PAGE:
Sunscreens do have their use, but the messages are confused. The downside is they block vitamin D creation which may be leading to increases in several other types of cancer. I think the message has to be get sun when you can – but avoid getting sunburnt. Get suspicious moles checked ASAP. Be careful of the sunscreen lotions you do use, as some have dangerous chemicals. The sun remains your best source of vitamin D and any harm that may be caused must be balanced against the protective effect against a host of cancers and other diseases.


  1. Lloyd Derbyshire Reply

    I have some skin in this game because my father was a drover for much of his life and, having mixed Scottish/English ancestry, was particularly susceptible to the large amount of sun he was exposed to during his working life. He got a melanoma on his face, just below one ear, in his fifties. The melanoma was first cut out immediately, by a top surgeon at Middlemore, and he had a couple more subsequent ops, about 5-10 years apart from memory, with each op extending the skin graft area and eventually removing most of his ear. After the ops he was very careful and of course protective of ‘us kids’ (he was in his mid forties when we were born). He eventually died at 87, but not because of his melanoma! The sun has been demonised for most of my life and it’s only after reading Ian Wishardt’s book that I’ve realised that some or all of my own decade of chronic ill health could have been tied to my low vitamin D levels. Unlike my father most of my working life has been in an office. For that reason I have never been exposed to massive doses of UV. I was also trained to be cautious in the sun so I’ve really missed out. After reading Ian’s book I endeavour to get outside on every fine day I can for afternoon tea. BTW my mother who spends hours outside gardening just turned 94. For all her life she’s eaten loads of animal fat & butter. When you see me in outline against a sky filled with the bombardments of conventional health advice . . . colour me sceptical.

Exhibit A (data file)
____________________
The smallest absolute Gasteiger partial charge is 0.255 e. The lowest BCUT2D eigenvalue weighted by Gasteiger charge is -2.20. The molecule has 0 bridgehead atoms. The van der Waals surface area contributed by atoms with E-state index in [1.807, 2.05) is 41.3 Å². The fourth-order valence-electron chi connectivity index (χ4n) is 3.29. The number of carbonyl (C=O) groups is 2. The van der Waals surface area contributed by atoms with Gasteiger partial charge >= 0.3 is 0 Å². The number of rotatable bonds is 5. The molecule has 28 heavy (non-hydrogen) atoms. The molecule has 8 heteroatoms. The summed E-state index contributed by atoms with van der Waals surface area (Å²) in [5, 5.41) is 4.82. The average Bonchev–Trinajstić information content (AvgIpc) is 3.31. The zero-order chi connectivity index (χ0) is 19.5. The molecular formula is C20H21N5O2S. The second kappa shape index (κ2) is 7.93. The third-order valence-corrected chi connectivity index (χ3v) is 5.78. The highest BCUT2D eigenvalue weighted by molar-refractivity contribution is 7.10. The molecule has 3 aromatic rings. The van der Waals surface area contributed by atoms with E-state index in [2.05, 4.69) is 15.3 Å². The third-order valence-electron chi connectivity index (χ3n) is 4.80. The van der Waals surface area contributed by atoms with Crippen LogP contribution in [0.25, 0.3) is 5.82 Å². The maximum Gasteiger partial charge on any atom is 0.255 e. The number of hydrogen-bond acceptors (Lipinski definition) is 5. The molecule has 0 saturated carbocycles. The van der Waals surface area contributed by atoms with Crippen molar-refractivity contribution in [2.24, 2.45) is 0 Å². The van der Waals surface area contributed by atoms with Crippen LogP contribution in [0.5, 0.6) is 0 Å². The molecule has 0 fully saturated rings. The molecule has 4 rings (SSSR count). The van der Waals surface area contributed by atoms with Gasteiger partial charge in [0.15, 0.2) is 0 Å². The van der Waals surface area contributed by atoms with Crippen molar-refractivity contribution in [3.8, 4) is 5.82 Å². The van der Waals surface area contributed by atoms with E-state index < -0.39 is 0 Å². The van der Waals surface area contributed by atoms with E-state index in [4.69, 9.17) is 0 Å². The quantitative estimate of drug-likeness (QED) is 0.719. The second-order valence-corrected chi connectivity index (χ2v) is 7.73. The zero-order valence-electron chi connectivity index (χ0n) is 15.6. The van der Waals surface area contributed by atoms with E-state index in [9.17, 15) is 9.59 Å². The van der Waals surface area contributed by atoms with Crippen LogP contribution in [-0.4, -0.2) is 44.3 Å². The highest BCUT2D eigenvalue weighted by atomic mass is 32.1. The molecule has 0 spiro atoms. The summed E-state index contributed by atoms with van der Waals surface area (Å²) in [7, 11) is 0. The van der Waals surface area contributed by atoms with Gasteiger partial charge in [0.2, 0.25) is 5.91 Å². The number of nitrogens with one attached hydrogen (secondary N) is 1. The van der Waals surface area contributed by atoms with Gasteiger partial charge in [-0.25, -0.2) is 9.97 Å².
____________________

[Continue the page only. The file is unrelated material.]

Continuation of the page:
2. Fay Andreassend Reply

    I am extremely low in Vitamin D and it is affecting me, But I had sarcoidosis 8 years ago and if I try to up my Vitamin D it increases my Calcium to dangerous levels. So I am stuck and the Drs. say there is nothing they can do for me.
    Fay Andreassend

  3. My mother was always warned that Vitamin D was cumulative and the leading cause of death for the liver, so who do I believe, my mother who is a healthy 84 or Ian or Jan?

  4. I am a 71 year old female still working fulltime and running a busy household.
    For the past 18 months I have been a participant in the VIDA study and take a monthly vitamin D capsule and fill in a question form relating to the previous month. I do not know if my capsule is the genuine vitamin D or a useless ingredient. I spend a very minimal amount of time in the sun. My health is 100%,I have not had a cold or flue, fallen or broken any bones, suffered from high blood pressure or any medical condition since starting on this programme.
    My skin and hair have improved greatly and I have good energy. I firmly believe that Vitamin D has made a big difference to my life and will continue taking the capsules after the study has been completed.